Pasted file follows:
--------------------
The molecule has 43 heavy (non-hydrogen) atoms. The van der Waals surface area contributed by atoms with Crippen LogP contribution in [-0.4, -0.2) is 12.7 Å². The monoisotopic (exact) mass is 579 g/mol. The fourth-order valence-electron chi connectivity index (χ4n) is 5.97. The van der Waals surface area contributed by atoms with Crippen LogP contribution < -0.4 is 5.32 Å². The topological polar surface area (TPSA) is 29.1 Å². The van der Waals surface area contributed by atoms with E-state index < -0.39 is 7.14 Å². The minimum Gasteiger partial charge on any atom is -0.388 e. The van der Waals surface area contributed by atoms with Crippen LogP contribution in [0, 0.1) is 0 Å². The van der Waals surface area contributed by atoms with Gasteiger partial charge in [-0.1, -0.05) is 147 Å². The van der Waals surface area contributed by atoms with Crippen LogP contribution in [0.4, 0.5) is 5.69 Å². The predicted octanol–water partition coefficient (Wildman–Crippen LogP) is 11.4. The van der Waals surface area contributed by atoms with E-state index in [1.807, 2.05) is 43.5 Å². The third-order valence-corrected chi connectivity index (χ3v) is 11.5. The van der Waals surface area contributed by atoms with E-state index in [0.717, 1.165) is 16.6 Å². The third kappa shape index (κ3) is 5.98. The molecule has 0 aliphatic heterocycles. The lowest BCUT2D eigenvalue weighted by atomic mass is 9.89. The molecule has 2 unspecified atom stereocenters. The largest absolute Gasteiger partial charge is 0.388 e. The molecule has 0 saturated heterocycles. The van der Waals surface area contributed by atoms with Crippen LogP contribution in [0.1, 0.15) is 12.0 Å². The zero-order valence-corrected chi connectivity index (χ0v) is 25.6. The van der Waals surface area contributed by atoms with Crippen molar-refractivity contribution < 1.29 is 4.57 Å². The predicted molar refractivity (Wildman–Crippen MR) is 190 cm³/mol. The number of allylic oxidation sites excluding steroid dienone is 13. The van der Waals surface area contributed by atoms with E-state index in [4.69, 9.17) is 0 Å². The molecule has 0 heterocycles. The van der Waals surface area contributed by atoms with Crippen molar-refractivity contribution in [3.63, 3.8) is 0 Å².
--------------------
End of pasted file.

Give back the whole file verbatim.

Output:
The molecule has 43 heavy (non-hydrogen) atoms. The van der Waals surface area contributed by atoms with Crippen LogP contribution in [-0.4, -0.2) is 12.7 Å². The monoisotopic (exact) mass is 579 g/mol. The fourth-order valence-electron chi connectivity index (χ4n) is 5.97. The van der Waals surface area contributed by atoms with Crippen LogP contribution < -0.4 is 5.32 Å². The topological polar surface area (TPSA) is 29.1 Å². The van der Waals surface area contributed by atoms with E-state index < -0.39 is 7.14 Å². The minimum Gasteiger partial charge on any atom is -0.388 e. The van der Waals surface area contributed by atoms with Crippen LogP contribution in [0, 0.1) is 0 Å². The van der Waals surface area contributed by atoms with Gasteiger partial charge in [-0.1, -0.05) is 147 Å². The van der Waals surface area contributed by atoms with Crippen LogP contribution in [0.4, 0.5) is 5.69 Å². The predicted octanol–water partition coefficient (Wildman–Crippen LogP) is 11.4. The van der Waals surface area contributed by atoms with E-state index in [1.807, 2.05) is 43.5 Å². The third-order valence-corrected chi connectivity index (χ3v) is 11.5. The van der Waals surface area contributed by atoms with E-state index in [0.717, 1.165) is 16.6 Å². The third kappa shape index (κ3) is 5.98. The molecule has 0 aliphatic heterocycles. The lowest BCUT2D eigenvalue weighted by atomic mass is 9.89. The molecule has 2 unspecified atom stereocenters. The largest absolute Gasteiger partial charge is 0.388 e. The molecule has 0 saturated heterocycles. The van der Waals surface area contributed by atoms with Crippen LogP contribution in [0.1, 0.15) is 12.0 Å². The zero-order valence-corrected chi connectivity index (χ0v) is 25.6. The van der Waals surface area contributed by atoms with Crippen molar-refractivity contribution < 1.29 is 4.57 Å². The predicted molar refractivity (Wildman–Crippen MR) is 190 cm³/mol. The number of allylic oxidation sites excluding steroid dienone is 13. The van der Waals surface area contributed by atoms with E-state index in [4.69, 9.17) is 0 Å². The molecule has 0 heterocycles. The van der Waals surface area contributed by atoms with Crippen molar-refractivity contribution in [3.63, 3.8) is 0 Å².